Martha Ryce, who helped her family advocate for missing children and crime victims after the murder of her 9-year-old brother Jimmy, has died at age 35.
Ryce took her own life in Atlanta on Dec. 30. Her death is another tragic blow for a family already beset by heartbreak.
The family was living in the Redland when Jimmy disappeared Sept. 11, 1995, near his school-bus stop. The Ryces and volunteers spent three months frantically searching before Miami-Dade police found his dismembered remains in a nearby avocado grove.
A 28-year-old farmhand, Juan Carlos Chavez, was convicted of raping and shooting the boy.
Then in January 2009, Claudine Ryce Jimmys mother and Marthas stepmother died of an apparent heart attack.
She and her husband, labor lawyer Don Ryce, created a foundation in her sons name, helping schools develop stranger-danger programs, donating tracking bloodhounds to police departments, supporting the parents of abducted children, and pushing for anti-predator legislation.
The 1998 Jimmy Ryce Act allows the state to indefinitely detain violent sexual predators who have finished their sentences under civil law until they can prove they are rehabilitated.
Like her stepmother, Martha Ryce wanted to see Chavez brought to justice for Jimmys murder. Chavez is still on Death Row awaiting appeals.
It weighed heavily on her recently, Don Ryce said of his daughter.
Martha Ryce was born March 15, 1977. She was 18 when Jimmy was kidnapped. She was a tremendous source of strength during the difficult time, Don Ryce said Monday, adding: She was a special woman.
She appeared on the familys behalf for Florida Missing Childrens Day, and later helped the U.S. Department of Justice make a video and informational booklet designed at helping siblings of abducted children cope with the tragedies.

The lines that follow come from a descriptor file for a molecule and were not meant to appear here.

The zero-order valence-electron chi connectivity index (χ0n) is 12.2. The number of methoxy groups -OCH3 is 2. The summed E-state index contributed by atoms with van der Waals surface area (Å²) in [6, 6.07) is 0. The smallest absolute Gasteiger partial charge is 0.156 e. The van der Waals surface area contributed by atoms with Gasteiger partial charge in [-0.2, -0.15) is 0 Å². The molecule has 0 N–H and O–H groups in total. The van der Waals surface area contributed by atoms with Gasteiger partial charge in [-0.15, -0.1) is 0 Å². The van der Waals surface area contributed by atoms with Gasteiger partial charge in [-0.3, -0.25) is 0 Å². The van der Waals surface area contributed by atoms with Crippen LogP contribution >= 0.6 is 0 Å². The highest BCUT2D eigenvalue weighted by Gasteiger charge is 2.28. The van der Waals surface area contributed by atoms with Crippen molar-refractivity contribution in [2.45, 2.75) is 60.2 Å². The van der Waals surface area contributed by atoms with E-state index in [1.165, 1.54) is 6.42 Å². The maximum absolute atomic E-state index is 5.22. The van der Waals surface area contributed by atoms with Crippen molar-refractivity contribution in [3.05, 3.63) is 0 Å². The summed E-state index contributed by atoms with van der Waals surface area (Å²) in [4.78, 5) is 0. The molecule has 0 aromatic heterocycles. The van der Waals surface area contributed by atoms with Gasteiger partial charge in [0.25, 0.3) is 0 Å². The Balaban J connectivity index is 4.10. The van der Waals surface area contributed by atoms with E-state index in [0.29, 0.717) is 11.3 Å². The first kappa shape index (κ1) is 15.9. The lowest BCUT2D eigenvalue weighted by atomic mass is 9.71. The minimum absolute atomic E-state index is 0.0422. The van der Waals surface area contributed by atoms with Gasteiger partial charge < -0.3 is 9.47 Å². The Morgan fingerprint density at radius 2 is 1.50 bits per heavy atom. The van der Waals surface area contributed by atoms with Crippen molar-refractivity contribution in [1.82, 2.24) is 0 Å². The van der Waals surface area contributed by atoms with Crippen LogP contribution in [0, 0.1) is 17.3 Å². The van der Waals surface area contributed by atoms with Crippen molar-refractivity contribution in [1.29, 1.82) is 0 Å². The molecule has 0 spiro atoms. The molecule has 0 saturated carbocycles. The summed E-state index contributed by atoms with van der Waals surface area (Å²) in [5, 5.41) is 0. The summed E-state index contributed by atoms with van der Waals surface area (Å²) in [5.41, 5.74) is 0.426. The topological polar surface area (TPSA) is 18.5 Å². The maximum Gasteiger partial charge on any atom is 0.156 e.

The 2007 project, titled Why Me? discussed everything from dealing with the media to law enforcement in the house to coping on holidays.
Our family went through a dizzying rollercoaster ride of emotions with the media, law enforcement, family, friends and the community all helping us to search for him, Martha Ryce wrote in the booklet.
Helping write this guide and connecting with other siblings who have gone through the same thing helped me tremendously. I felt normal and as if an enormous weight had been lifted off me.
Ryce went on to study in Chile as part of an exchange program, and later graduated from the University of Florida with a degree in journalism. She worked at Turner Broadcasting in Atlanta and most recently worked at a spa in Miami before moving back last month to Georgia, friends said.
They recalled Ryce as an avid runner with a fondness for animals, chocolate and dancing.
She was very sweet, very nice and kind, said Genevieve Etkin of Atlanta. She genuinely cared about what was going in your life and that always came across.